5.1 Vocals

When recording, there are several factors that play a big part in producing a great vocal. This next module has been broken down into three sections:

  1. Your Room
  2. Microphone
  3. Recording Technique

Your Room

Achieving a great vocal recording starts with a room that can be set up to create a good sound. Most of you will probably be working out of a bedroom, which is a great start because it has lots of soft furnishings like carpet, bed and pillows. It is best to set up your vocal just off the centre of the room so that it is furthest away from reflective surfaces like walls and windows. However, it should also not be at dead centre either, as this would cause a buildup of standing waves. If your room still has too much reverb, a cheap alternative is to use moving blankets ( you can find them at your local hardware shop) which are draped over a pair of microphone stands on either side of you. This will eliminate the chance of your vocal bouncing off walls in your room.

Microphone:

The most common microphone for vocal recording is a large diaphragm condenser microphone. These microphones are quite sensitive and pick up every nuance of the vocalist. My recommendation for a good all round condenser is the Rode NT1. A dynamic microphone like the Shure SMB7 is another common microphone for vocals and recommended if you’re working within an untreated space or a room that is subject to noise. The Shure can also be more suited for a vocalist that produces a higher SPL recording (Sound Pressure Level) such as a hard rock singer who is louder.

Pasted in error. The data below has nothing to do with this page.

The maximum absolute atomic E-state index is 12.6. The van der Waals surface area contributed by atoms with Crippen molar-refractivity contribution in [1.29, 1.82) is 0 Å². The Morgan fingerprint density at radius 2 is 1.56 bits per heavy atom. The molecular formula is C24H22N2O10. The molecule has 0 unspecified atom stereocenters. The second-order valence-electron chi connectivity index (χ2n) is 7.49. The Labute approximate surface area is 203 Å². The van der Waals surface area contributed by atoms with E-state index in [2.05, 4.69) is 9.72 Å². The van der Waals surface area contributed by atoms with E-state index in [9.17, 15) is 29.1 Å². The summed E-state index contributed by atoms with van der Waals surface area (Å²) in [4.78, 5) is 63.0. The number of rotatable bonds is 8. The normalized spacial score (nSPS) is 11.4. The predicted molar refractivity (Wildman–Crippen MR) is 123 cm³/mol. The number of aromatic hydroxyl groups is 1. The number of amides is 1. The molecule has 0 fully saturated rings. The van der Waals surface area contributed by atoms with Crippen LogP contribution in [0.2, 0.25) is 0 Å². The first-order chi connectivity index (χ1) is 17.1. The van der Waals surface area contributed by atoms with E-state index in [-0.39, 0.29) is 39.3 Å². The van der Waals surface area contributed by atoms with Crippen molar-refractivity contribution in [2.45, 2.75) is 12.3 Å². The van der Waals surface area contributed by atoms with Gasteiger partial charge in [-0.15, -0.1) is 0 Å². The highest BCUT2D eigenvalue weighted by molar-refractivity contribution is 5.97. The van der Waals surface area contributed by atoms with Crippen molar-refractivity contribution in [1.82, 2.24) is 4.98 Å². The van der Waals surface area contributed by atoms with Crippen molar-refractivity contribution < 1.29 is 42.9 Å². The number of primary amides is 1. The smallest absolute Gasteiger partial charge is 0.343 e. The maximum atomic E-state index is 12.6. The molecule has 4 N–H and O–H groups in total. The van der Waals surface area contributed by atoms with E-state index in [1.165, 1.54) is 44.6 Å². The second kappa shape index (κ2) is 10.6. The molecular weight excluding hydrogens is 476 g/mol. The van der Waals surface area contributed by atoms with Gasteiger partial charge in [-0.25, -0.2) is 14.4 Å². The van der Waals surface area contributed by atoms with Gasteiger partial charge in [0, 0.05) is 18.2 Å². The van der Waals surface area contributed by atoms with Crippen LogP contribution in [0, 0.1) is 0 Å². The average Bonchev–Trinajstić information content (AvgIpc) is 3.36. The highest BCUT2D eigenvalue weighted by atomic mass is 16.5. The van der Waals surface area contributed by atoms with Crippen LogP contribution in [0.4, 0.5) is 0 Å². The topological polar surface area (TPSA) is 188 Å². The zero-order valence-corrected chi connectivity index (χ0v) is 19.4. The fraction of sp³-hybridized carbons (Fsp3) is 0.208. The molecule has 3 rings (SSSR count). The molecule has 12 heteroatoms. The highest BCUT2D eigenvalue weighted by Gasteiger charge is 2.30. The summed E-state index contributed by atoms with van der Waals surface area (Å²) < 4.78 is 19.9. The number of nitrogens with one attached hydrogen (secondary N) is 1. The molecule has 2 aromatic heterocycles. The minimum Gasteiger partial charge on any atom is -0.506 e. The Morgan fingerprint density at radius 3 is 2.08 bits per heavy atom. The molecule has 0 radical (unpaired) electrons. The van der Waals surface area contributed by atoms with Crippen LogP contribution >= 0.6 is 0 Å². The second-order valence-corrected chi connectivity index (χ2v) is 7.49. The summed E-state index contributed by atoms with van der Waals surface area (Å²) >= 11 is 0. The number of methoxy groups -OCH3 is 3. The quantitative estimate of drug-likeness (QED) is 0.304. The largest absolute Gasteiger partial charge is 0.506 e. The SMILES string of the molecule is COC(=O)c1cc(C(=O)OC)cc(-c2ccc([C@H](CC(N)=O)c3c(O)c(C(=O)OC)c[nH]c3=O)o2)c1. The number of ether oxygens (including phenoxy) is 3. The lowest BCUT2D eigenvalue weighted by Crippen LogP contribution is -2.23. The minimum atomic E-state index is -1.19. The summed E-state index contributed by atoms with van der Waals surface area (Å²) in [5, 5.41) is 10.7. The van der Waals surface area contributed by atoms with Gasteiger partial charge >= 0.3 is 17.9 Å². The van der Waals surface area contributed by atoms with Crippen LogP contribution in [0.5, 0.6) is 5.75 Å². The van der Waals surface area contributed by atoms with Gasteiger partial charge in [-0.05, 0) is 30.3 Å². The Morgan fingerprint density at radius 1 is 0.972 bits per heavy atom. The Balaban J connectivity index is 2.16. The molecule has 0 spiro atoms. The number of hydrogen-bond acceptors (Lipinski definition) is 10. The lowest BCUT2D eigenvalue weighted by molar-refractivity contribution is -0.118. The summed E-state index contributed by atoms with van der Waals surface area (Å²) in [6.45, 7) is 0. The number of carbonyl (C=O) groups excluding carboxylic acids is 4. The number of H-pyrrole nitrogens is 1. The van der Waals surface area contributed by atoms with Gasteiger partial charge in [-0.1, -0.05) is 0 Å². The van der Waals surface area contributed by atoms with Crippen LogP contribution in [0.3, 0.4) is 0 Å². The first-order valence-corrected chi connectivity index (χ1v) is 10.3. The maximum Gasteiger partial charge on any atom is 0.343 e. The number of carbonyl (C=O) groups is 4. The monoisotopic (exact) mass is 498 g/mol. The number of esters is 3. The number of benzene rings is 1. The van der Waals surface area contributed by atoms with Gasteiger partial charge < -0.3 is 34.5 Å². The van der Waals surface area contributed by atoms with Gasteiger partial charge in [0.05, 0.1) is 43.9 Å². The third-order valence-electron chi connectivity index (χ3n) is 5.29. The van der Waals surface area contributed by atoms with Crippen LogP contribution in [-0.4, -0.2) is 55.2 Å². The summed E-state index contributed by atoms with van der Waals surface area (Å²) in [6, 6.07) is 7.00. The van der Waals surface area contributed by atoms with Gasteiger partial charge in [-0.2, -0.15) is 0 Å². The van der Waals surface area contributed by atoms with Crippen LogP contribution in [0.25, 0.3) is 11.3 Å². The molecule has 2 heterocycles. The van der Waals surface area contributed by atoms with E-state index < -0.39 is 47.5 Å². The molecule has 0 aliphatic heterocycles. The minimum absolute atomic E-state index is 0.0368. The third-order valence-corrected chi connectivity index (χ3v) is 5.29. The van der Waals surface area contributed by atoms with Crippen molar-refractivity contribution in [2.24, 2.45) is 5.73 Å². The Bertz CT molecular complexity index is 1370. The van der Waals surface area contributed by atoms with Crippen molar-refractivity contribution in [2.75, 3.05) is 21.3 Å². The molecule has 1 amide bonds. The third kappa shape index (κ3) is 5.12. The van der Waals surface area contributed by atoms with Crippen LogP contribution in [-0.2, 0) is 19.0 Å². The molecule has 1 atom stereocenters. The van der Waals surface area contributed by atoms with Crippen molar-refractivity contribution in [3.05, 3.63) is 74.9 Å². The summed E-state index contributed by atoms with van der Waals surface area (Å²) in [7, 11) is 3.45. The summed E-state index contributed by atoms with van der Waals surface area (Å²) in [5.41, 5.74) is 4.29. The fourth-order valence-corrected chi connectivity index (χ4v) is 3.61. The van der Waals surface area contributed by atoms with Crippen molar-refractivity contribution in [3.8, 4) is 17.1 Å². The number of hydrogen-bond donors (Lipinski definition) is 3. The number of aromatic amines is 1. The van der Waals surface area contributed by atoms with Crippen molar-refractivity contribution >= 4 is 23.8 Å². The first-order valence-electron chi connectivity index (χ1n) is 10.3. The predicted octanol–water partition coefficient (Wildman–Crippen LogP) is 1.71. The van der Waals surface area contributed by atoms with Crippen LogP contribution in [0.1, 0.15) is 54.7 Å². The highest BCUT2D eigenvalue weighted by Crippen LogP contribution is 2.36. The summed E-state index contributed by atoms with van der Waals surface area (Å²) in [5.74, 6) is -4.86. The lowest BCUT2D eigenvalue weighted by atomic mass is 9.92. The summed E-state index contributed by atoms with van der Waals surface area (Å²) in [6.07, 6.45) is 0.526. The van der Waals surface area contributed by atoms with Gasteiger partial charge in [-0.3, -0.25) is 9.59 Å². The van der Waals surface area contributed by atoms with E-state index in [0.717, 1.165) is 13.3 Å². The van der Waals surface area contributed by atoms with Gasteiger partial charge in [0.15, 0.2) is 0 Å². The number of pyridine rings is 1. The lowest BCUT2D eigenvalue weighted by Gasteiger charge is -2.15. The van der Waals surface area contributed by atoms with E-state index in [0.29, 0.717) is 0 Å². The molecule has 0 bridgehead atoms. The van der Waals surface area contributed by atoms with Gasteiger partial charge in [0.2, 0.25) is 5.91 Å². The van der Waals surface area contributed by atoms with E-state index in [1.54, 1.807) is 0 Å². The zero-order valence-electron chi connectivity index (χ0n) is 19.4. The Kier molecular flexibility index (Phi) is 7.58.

Recording Technique:

All singers are different. Some vocalists have a natural warmth to their voice, while others sound thin, so knowing how distance and mic placement can change the sound, is another important factor to consider. In general, the closer to the microphone the singer is, the more low end warmth will be produced. The further away the mic, the thinner the sound will be.
When in the studio, setting up the singer with a few run-throughs of the song from start to finish, is something I’ve learnt that helps save time in the recording process later. Giving the singer this run though gives them the chance to get used to what the mix and their voice is sounding like through the headphones, but also gives you the producer a chance to find the right level and best mic position.

Once you have found the ‘sweet spot’ for your vocalist, move your pop shield to the position where the singer can use it as a physical barrier for them to reference. This will result in a more balanced performance later, when mixing.

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